Routledge Encyclopedia of Citizen Media: Abstracts [E]

< Back to Published Volumes

< Back to Routledge Encyclopedia of Citizen Media

< Back to Routledge Encyclopedia of Citizen Media contents page



Ethics of Citizen Media Research

Sandra Smeltzer, Western University, Ontario, Canada

Citizens who produce, disseminate, and consume their own media, or who disrupt and subvert existing media, challenge traditional mass media structures. This entry focuses on key ethical issues associated with conducting research on both digital and low-tech, dis/embodied citizen media practices (Baker and Blaagaard 2016). It opens with an overview of challenges related to such research, including: gaining access to participants; fluid technological landscapes; shifts in ‘real life’ socio-political environments; the ephemerality of much on- and off-line media; the veracity of media content and authenticity of participants; and the lure of technologically determinist narratives and ‘success stories’.

Throughout the circle of inquiry, researchers must be reflexive and deliberative vis-à-vis participants’ consent, vulnerability and safety (Lüders 2015; Markham and Buchanan 2012; Nissenbaum 2011). These ethical considerations “are heavily contextualised by the researchers’ own positionality” (Gillan and Pickerill 2012:135), power relationships and “various degrees and kinds of difference (e.g. gender, ethnicity, age, class, sexuality, etc.)” (Routledge 2004:86). These concerns are heightened where repressive forces persecute citizens who disseminate media that challenge political, economic and socio-cultural status quos. Researchers must judge the implications of drawing attention to these practitioners, especially those who are marginalized and vulnerable, and recognize they often want anonymity and privacy (notwithstanding the publicness of their media dissemination). Private sector actors may also leverage tools at their disposal to limit the impact of citizen media (Bélair‐Gagnon and Anderson 2015). Similarly, material and immaterial labour issues need to be addressed, as well as the ethics of studying media practices that advance causes and perspectives antithetical to those of the researcher.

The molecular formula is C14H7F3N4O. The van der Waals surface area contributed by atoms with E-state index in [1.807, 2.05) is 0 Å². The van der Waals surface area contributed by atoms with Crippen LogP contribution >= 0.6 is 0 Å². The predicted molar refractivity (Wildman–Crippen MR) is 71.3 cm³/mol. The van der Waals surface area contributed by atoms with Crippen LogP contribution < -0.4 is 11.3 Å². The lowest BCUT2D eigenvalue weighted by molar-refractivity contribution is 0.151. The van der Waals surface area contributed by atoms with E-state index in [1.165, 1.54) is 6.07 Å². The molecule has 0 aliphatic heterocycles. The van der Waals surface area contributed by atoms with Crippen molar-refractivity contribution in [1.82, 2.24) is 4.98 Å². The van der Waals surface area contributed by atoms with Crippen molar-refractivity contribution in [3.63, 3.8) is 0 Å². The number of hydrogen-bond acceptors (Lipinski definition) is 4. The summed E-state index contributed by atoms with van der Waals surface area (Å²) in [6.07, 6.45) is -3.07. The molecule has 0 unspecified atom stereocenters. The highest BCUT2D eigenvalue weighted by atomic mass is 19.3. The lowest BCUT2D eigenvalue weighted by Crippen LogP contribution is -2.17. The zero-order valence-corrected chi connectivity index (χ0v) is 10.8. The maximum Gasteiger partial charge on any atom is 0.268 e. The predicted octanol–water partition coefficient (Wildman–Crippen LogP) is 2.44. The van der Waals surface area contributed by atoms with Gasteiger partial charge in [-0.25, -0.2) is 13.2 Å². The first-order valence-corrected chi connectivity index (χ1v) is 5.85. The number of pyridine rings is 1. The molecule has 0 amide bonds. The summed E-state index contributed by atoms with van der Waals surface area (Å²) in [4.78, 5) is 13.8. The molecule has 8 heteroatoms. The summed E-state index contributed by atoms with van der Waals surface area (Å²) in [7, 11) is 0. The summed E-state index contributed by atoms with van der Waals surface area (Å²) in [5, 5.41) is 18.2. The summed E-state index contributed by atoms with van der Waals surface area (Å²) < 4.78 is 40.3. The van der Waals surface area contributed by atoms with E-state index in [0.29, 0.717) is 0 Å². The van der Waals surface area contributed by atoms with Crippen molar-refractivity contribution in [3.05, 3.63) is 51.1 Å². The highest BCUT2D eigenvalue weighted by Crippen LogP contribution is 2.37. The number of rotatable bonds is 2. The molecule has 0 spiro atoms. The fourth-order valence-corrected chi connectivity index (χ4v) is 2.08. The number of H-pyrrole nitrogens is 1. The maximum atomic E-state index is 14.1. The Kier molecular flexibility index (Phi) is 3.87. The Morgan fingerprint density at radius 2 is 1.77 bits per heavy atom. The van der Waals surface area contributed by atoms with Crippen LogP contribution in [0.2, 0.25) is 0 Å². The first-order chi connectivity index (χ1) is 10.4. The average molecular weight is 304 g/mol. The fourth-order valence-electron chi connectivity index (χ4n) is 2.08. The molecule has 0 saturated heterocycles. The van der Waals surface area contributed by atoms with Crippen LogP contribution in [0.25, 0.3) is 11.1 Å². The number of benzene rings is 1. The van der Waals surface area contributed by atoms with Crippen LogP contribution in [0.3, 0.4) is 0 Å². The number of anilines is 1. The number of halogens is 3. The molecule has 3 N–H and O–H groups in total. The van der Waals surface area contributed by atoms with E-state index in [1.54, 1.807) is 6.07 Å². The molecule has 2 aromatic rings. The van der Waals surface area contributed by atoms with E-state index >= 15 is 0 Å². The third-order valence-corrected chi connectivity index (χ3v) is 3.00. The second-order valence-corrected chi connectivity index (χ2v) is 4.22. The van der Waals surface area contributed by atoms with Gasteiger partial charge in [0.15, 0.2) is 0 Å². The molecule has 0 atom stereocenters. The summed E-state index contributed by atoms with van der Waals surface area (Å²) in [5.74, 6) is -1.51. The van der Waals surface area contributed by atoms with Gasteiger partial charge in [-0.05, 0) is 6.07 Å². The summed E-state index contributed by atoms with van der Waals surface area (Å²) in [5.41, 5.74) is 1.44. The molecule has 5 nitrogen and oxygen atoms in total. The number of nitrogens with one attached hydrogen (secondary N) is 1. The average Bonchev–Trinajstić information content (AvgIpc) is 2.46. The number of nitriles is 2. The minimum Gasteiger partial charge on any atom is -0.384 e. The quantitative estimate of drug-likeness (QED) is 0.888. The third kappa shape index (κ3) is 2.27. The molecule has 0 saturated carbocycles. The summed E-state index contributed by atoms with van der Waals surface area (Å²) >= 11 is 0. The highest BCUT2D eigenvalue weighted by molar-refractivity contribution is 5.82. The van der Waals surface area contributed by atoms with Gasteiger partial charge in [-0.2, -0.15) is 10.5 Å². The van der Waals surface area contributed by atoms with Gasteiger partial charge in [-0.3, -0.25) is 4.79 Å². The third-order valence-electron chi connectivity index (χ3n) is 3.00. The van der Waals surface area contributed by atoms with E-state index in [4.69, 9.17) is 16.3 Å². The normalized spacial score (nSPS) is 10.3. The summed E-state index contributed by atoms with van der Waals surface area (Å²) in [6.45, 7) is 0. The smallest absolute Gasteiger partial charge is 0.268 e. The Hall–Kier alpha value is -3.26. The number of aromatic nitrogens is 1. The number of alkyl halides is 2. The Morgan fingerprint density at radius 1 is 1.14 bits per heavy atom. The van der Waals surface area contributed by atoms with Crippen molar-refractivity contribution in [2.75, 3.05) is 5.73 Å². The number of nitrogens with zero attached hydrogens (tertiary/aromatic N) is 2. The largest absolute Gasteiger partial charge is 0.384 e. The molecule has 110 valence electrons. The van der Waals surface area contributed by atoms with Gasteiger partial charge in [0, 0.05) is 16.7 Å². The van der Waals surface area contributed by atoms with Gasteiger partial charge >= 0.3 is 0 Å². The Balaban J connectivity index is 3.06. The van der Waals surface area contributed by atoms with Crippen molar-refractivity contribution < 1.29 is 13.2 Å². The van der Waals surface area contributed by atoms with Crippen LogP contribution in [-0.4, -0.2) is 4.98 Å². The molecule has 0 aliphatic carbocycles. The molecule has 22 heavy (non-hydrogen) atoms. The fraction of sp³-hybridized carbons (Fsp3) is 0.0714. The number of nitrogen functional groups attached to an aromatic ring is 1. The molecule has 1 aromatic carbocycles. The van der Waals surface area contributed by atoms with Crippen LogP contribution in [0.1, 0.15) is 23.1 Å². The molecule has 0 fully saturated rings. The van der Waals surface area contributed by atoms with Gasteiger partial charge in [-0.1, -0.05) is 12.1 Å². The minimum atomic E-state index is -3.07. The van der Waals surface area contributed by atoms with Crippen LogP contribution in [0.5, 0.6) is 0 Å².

This entry concludes with a discussion of the ethics of knowledge production, including problematizing who benefits from the research; balancing support for, and critique of, citizen media; and the ethics of asking citizens to give their time and energy to participate in one’s research (Choudry 2013; Khasnabish 2015; Rodino-Colocino 2015; Smeltzer 2012).


Baker, M. and B. B. Blaagaard (eds) (2016) Citizen Media and Public Spaces: Diverse expressions of citizenship and dissent, London and New York: Routledge.

Bélair‐Gagnon, V. and C. W. Anderson (2015) ‘Citizen Media and Journalism’, in R. Mansell Robin and A. Peng (eds) The International Encyclopedia of Digital Communication and Society, New York: Wiley.

Gillan, K. and J. Pickerill (2012) ‘The Difficult and Hopeful Ethics of Research on, and with, Social Movements’, Social Movement Studies 11(2): 133-143.

Lüders, M. (2015) ‘Researching Social Media: Confidentiality, anonymity and reconstructing online practices’, in H. Fossheim and H. Ingierd (eds) Internet Research Ethics, Oslo, Norway: Cappelen Damm, 77-97.

Routledge, P. (2004) ‘Relational Ethics of Struggle’, in D. Fuller and R. Kitchin (eds) Radical Theory/Critical Praxis: Making a difference beyond the academy, Kelowna, British Columbia: Praxis (e)Press, 79-91.